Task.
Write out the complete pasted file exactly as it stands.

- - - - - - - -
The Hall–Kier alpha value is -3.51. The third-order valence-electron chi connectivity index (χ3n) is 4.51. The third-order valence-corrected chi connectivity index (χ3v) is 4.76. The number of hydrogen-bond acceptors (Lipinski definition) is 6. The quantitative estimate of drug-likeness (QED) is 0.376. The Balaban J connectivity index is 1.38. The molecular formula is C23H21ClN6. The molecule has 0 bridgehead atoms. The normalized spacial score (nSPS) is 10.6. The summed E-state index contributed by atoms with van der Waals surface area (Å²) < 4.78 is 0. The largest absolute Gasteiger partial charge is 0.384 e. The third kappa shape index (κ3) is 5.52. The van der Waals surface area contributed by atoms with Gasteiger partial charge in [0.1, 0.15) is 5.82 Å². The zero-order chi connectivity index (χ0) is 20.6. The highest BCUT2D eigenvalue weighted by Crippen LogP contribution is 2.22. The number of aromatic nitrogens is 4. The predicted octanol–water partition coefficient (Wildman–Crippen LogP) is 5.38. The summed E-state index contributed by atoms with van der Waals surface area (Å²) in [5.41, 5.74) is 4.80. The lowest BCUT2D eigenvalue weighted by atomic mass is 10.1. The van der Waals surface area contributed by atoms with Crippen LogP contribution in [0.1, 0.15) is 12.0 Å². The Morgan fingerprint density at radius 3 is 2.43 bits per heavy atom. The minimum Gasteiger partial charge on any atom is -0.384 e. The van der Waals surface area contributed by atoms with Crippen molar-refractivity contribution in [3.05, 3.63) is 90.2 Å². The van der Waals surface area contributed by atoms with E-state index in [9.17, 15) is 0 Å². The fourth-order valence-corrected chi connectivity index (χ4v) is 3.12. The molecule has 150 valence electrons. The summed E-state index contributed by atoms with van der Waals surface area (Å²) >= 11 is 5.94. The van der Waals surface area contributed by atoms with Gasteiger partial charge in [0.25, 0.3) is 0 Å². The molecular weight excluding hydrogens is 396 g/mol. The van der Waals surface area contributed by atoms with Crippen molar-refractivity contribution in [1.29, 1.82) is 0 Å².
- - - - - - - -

The Hall–Kier alpha value is -3.51. The third-order valence-electron chi connectivity index (χ3n) is 4.51. The third-order valence-corrected chi connectivity index (χ3v) is 4.76. The number of hydrogen-bond acceptors (Lipinski definition) is 6. The quantitative estimate of drug-likeness (QED) is 0.376. The Balaban J connectivity index is 1.38. The molecular formula is C23H21ClN6. The molecule has 0 bridgehead atoms. The normalized spacial score (nSPS) is 10.6. The summed E-state index contributed by atoms with van der Waals surface area (Å²) < 4.78 is 0. The largest absolute Gasteiger partial charge is 0.384 e. The third kappa shape index (κ3) is 5.52. The van der Waals surface area contributed by atoms with Gasteiger partial charge in [0.1, 0.15) is 5.82 Å². The zero-order chi connectivity index (χ0) is 20.6. The highest BCUT2D eigenvalue weighted by Crippen LogP contribution is 2.22. The number of aromatic nitrogens is 4. The predicted octanol–water partition coefficient (Wildman–Crippen LogP) is 5.38. The summed E-state index contributed by atoms with van der Waals surface area (Å²) in [5.41, 5.74) is 4.80. The lowest BCUT2D eigenvalue weighted by atomic mass is 10.1. The van der Waals surface area contributed by atoms with Crippen LogP contribution in [0.1, 0.15) is 12.0 Å². The Morgan fingerprint density at radius 3 is 2.43 bits per heavy atom. The minimum Gasteiger partial charge on any atom is -0.384 e. The van der Waals surface area contributed by atoms with Crippen molar-refractivity contribution in [3.05, 3.63) is 90.2 Å². The van der Waals surface area contributed by atoms with E-state index in [9.17, 15) is 0 Å². The fourth-order valence-corrected chi connectivity index (χ4v) is 3.12. The molecule has 150 valence electrons. The summed E-state index contributed by atoms with van der Waals surface area (Å²) >= 11 is 5.94. The van der Waals surface area contributed by atoms with Gasteiger partial charge in [0.25, 0.3) is 0 Å². The molecular weight excluding hydrogens is 396 g/mol. The van der Waals surface area contributed by atoms with Crippen molar-refractivity contribution in [1.29, 1.82) is 0 Å².